The UK startup Tempus Energy, plans to cut consumers’ electricity bills by 20%, by buying electricity at the half hourly rates and passing much of the saving onto customers, advising them how to make the best use of the cheapest periods and installing special equipment to minimise demand at peak times. This idea is big business in the US, where in 2013 11GW of “negawatts” were traded on the wholesale market, taking $11.8B off electricity bills through demand response and related efficiency savings.

One would have hoped that the utilities companies would have grasped the opportunities for new and innovative business models, but decades of comfortable profits and tight regulation has made the UK utility sector one of the least innovative parts of the economy, so most of the current big players are busy ignoring or fighting the trends.

Sadly, government is going along with this. In the last few months it has slashed support for energy efficiency and renewables, increased taxes and made it harder to get planning permission. Simultaneously it increased the much larger subsidies directed at the fossil fuel sector, reduced their taxation and made it easier for operators to get planning permission for unpopular measures like fracking.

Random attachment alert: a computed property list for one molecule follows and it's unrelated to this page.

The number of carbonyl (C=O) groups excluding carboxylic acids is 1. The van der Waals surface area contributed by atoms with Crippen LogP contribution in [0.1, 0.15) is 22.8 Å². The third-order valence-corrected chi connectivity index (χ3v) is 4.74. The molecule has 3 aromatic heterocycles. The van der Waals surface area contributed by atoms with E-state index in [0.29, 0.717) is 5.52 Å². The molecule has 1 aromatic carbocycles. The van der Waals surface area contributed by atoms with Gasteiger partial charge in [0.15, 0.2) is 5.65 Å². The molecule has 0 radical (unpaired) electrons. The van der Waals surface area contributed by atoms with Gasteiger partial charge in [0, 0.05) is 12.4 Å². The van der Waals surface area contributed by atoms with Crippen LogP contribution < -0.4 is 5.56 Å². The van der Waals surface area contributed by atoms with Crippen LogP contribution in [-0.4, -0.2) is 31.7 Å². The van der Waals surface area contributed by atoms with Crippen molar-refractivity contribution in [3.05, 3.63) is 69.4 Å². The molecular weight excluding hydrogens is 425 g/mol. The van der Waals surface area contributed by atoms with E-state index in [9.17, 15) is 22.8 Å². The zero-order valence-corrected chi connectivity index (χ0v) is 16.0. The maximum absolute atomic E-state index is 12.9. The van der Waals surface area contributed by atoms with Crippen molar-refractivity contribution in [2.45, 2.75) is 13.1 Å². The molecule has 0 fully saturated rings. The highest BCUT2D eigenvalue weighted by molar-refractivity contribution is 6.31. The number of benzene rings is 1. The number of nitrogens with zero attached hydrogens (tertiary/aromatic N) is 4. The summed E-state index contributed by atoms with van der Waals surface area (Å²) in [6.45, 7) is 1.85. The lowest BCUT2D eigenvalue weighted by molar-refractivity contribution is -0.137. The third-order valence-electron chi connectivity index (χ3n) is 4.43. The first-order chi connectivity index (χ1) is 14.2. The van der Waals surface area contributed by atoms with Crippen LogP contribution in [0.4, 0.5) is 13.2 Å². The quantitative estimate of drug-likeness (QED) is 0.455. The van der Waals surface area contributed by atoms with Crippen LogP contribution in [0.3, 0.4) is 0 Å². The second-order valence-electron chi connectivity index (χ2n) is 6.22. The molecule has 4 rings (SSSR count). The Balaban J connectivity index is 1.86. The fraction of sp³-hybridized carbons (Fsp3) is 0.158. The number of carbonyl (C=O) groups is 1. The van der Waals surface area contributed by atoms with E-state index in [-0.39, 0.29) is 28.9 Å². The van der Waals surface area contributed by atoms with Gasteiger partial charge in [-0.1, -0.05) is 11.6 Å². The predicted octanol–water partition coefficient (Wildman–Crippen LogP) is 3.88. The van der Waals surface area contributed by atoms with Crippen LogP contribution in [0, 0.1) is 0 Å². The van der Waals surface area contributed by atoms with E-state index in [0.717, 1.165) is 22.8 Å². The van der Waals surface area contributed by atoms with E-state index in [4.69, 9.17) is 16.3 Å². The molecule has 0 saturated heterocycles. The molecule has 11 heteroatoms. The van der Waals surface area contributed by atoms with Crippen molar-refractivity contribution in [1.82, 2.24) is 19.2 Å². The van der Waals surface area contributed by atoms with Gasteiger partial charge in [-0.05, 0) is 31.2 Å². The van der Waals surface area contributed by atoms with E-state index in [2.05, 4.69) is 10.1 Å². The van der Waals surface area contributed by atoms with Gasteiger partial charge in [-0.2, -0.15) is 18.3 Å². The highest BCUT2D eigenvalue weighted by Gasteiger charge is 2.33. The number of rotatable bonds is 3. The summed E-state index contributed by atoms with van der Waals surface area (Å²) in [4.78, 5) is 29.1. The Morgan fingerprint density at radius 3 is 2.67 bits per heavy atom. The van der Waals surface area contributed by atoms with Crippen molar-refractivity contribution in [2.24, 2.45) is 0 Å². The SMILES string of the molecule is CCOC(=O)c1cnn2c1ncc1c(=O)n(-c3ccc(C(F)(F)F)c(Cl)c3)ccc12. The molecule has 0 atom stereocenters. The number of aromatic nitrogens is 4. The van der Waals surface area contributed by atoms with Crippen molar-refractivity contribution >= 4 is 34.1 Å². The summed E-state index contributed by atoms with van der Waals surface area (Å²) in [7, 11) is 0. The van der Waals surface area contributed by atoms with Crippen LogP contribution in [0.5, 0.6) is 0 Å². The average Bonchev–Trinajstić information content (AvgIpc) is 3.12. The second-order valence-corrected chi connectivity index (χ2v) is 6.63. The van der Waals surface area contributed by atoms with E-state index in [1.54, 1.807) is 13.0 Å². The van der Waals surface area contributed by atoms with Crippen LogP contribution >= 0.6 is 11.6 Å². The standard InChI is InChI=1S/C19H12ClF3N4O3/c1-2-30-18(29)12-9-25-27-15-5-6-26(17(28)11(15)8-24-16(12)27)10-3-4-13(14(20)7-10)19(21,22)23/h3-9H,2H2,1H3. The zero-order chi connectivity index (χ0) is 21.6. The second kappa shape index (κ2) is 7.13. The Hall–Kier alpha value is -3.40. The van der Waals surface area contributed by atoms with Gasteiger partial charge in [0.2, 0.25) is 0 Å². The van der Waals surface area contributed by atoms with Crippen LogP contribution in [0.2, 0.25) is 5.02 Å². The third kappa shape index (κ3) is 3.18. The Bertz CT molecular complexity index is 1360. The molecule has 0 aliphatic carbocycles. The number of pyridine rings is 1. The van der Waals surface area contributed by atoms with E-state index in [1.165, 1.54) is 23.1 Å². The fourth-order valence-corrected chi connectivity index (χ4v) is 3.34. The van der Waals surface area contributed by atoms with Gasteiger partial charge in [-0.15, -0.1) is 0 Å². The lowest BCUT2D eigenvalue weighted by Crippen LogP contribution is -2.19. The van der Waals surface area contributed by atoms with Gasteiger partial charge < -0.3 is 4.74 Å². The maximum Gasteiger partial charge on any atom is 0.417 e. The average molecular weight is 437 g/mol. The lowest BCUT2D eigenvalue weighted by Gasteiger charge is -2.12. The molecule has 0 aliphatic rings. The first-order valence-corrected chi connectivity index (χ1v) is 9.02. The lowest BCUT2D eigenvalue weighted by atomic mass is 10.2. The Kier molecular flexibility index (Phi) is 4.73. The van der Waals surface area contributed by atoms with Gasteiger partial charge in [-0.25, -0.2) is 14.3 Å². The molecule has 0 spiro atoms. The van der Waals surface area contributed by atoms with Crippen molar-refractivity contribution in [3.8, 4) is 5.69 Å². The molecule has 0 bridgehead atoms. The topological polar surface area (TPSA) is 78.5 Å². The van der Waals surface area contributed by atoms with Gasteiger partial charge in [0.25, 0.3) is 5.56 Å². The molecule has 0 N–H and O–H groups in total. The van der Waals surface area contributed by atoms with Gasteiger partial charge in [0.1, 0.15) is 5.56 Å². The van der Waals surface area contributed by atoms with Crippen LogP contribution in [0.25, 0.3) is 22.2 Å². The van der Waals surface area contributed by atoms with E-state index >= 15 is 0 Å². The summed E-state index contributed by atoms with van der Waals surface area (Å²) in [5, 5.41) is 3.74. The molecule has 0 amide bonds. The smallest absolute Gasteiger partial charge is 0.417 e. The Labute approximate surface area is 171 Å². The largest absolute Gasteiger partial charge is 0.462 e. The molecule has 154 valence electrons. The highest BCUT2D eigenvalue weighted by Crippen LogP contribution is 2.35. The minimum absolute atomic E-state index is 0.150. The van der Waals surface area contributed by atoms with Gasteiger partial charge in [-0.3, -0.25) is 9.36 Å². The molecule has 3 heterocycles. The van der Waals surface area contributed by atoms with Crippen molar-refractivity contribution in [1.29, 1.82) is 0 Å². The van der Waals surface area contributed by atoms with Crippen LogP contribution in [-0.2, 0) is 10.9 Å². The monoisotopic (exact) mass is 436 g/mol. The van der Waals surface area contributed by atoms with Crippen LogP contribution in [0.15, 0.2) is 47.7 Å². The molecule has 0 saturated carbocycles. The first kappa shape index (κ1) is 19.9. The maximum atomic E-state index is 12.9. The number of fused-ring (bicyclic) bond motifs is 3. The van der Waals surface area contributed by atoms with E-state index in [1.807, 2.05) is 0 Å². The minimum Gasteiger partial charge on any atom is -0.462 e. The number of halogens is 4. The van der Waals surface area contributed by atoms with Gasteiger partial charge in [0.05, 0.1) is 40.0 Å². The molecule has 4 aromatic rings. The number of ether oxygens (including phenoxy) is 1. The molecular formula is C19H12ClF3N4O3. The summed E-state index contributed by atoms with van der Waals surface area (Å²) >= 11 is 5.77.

Power companies like selling power, which is maybe why government policy seems to be focussed on large scale power generation, rather than the more relevant question of how to match supply and demand. Cambridge’s Professor David Mackay has pointed out that in government calculations, a megawatt saved is illogically deemed to be worth 7 times less than a megawatt generated.

Over the autumn we’re likely to hear about the need to ensure that we have sufficient generation capacity to “keep the lights on” . Other countries are choosing to match supply and demand by encouraging demand management, trading internationally via the interconnectors, or building up a strategic reserve. These are all relatively cheap options, and ones that encourage a diversity of innovative solutions.

However, the UK has chosen the more expensive option of creating an obscure mechanism called the “capacity market” which pays a retainer to generators who promise to be available during peaks in demand. Even though demand response mechanisms are cheaper than upgrading old power stations, they get less favourable terms.

The innovative demand response company Tempus Energy, has issued a legal challenge at the General Court of the European Union about this arguing that it will result in higher energy bills and illegal state subsidies to fossil fuel generators.   Judgement is unlikely before 2016, but if successful could force DECC to rewrite the rules and ask for the capacity payments to be repaid.

In the meantime, when you hear about the need for public money to go towards keeping the lights on, remember that the more innovative question is to ask is “What could we save by switching some of them off?”